Why Leaders Must Not Be Trusted

Speaker: Categories: Aug 14, 1993


[1hr, 18min, 55sec / 30min, 54sec]


How should a modern-day church be organized and administered? Though one might frequently hear references made to "following the New Testament model," was a model for church structure and administration provided (or intended) in the New Testament writings?

There also seems to be a growing sentiment that the laity should be given more opportunity. for decision making, more opportunity for responsibility, more access to "the top" in all matters of church life. Some of these feelings are undoubtedly reactions to what has been perceived as bungling on the part of church administrators in major matters of finance, investment, and church governance.

And there seems to be an increased sense that church leaders must be held accountable, must be answerable to some person or persons other than just waiting for the next constituency meeting election go around to reaffirm their effectiveness in office. Associated with this concern is the larger question about how effective is the polity of elected or appointed committees, which are oft-times merely advisory in nature. At a recent conference constituency meeting, many delegates were amazed and annoyed at what appeared to be an administrator's deliberate deviation from "going through channels" -- in this case, the channel of an elected committee.


Lynn Mallery earned a Bachelor of Arts degree at Loma Linda University, 1961, with majors in Theology and Biblical Languages; a Master of Arts degree from Andrews University, 1962, Old Testament; a Master of Divinity degree, Andrews University, 1963; a Doctor of Ministry degree, San Francisco Theological Seminary, 1973, with a special focus on counseling and vocational development of the pastor in the local church setting; and a Doctor of Science of Theology, Graduate Theological Union, 1979, with an emphasis on church administration and organization.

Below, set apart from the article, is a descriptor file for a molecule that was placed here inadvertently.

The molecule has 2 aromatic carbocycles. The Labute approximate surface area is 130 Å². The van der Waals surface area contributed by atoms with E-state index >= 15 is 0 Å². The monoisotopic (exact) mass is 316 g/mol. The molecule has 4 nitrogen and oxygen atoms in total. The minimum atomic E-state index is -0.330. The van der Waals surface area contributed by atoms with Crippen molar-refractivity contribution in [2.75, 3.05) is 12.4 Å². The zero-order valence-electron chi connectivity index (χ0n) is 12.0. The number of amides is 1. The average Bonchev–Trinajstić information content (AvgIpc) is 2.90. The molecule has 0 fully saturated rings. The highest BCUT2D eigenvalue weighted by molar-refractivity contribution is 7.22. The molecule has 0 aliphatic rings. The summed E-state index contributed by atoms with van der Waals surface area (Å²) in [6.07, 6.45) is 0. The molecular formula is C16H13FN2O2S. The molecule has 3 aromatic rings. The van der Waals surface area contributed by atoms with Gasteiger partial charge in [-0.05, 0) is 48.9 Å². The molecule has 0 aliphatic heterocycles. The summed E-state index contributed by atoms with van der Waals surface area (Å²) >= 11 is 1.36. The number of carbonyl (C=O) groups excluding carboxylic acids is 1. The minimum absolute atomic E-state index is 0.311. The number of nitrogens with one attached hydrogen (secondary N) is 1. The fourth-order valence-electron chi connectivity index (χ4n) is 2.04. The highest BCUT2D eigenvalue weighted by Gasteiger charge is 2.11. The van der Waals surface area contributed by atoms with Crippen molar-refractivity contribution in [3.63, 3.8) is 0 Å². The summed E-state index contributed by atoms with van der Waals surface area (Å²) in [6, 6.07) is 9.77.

Ordained in 1967, Lynn began his ministry in the Northern California Conference where he served from 1963 to 1973. He then joined the faculty at Loma Linda University as Assistant Professor of Applied Theology. He received the Teacher of the Year award from the College of Arts and Sciences, 1975-80. From 1980 to 1987 he was the senior pastor of the La Sierra University Church. Then, it was on to church administration in SECC: Ministerial Director, 1987-92; Conference Secretary, 1992; and President, 1992-present.

Dr. Mallery has written or spoken on a broad array of subjects, with such diverse titles as: Computers in the Local Church, Pastoral Counseling Techniques, Church Structure and Master Planning, Your Hidden Inheritance, and Let the Laity Do Their Work.

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